Can a scrappy Israeli nonprofit land on the moon on a $100 million shoestring? Tune in tonight to find out if it can get off the ground.
Until now, only three nations — the United States, former Soviet Union and China — have sent robotic landers to the moon. Beginning in 2007, a competition run by the X Prize Foundation and financed by Google was supposed to spur entrepreneurs to send a privately financed spacecraft there, but the competition deadline passed without anyone taking home the $20 million grand prize.
SpaceIL, based in Israel, was one of the finalists and continued its efforts even though there was no money to win. Its spacecraft is now on board a SpaceX Falcon 9 rocket in Florida.
When is the launch and how can I watch it?
The launch is scheduled for Thursday at 8:45 p.m. Eastern time, and forecasters say there is an 80 percent chance of good weather conditions. SpaceX will broadcast the launch. Video from SpaceIL’s control room in Israel will be streamed live on the organization’s Facebook page.
When will Beresheet land on the moon?
The landing is expected to occur in April.
Why will it take so long to get there?
The spacecraft is taking a long but fuel-efficient route. Instead of blasting out of Earth’s orbit, it will gradually elongate its elliptical orbit until it passes close enough to the moon to be captured by lunar gravity. Then it will spend a few more days making its orbit around the moon more circular before attempting a landing.
What will the Beresheet spacecraft do on the moon?
An instrument built by the Weizmann Institute of Science is to measure the moon’s magnetic field as the spacecraft approaches for landing. That information could reveal something about the iron core far below the surface.
NASA provided the spacecraft with retroreflectors:, essentially, mirrors that reflect light in the same direction as the incoming beam. Lasers on Earth shined at that spot will bounce back, enabling precise measurement of the distance between Earth and the moon. Apollo astronauts left similar devices on the moon nearly 50 years ago.
The spacecraft is also a time capsule containing hundreds of digital files including the Torah, the Israeli flag, artwork contributed by the public and a children’s book that was inspired by SpaceIL’s mission to the moon. It also will ferry a digital archive containing 30 million pages of information — including a full version of the English-language Wikipedia encyclopedia — provided by the Arch Mission Foundation, a nonprofit seeking to create a backup of humanity’s knowledge.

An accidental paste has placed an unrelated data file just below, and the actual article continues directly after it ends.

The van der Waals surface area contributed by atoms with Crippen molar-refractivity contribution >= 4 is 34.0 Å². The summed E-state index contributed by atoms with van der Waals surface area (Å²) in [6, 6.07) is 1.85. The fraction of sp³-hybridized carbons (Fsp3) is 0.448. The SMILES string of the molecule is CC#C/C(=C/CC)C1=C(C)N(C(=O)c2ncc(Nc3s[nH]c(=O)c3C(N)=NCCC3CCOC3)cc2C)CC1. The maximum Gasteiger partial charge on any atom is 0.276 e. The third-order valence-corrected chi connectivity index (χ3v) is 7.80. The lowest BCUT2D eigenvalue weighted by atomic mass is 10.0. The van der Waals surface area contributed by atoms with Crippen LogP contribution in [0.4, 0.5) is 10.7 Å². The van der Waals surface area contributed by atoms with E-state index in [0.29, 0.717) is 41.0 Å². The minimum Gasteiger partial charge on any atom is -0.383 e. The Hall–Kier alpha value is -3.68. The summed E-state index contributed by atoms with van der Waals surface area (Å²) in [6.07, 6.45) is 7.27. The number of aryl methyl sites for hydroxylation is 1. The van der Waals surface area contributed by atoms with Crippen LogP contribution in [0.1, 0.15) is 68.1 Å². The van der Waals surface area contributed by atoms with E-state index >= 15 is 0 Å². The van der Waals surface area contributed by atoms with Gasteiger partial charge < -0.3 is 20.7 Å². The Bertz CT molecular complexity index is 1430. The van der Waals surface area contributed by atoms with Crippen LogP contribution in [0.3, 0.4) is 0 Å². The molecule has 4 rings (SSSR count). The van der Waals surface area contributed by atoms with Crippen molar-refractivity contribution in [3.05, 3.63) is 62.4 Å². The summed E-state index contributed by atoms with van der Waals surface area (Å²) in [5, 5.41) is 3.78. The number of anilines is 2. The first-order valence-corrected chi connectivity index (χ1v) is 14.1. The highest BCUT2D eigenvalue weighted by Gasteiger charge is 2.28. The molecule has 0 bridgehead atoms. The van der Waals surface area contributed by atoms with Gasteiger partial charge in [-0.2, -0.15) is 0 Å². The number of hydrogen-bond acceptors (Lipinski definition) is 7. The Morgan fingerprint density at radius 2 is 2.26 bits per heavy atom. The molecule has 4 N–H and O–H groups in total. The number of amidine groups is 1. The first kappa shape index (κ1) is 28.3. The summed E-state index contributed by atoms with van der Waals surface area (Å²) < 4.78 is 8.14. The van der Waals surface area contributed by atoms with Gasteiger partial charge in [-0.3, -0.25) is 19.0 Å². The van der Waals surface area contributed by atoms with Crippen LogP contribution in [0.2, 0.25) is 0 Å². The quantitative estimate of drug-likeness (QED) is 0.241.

How long will the mission last?
Not long. Beresheet is not designed to operate for more than a few days. It will land at the beginning of a lunar day. The electronics are not designed to survive the hotter temperatures that prevail on the moon’s surface as the sun gets higher in the moon’s sky.
Will the mission succeed?
The traditional and more expensive approach to spacecraft design is to rely on components that have successfully flown before, and to include backups for critical systems. SpaceIL left out much of the redundancy and tried to take a more nimble approach to save money.
The engineers at SpaceIL and Israel Aerospace Industries, the large aerospace company that collaborated on building Beresheet, said the mission is riskier, but they made considered decisions on where to take shortcuts.
Will Beresheet hop?
One of the requirements for winning the $20 million Google Lunar X Prize was that the spacecraft had to move 500 meters, or 1,640 feet, on the lunar surface. To achieve this, SpaceIL’s engineers planned to have Beresheet take off again after landing and move the required distance.
Because there is no longer $20 million to be won, Beresheet may just stay put. “A million things can go wrong,” said Yonatan Winetraub, one of SpaceIL’s founders. “It might tip over and explode.”
The SpaceIL team will make a final hop-or-no-hop decision after the landing in April.
What other spacecraft are launching with Beresheet aboard the SpaceX rocket?
Beresheet is not the main payload on the rocket. The main customer is Pasifik Satelit Nusantara, an Indonesian satellite operator that is launching a telecommunications satellite called Nusantara Satu. As a secondary rideshare, SpaceIL was able to pay much less for its trip.
The rocket will also deploy an experimental satellite for the United States Air Force.
The first stage of the SpaceX Falcon 9 rocket itself has launched and landed twice, once in July 2018 and again in October.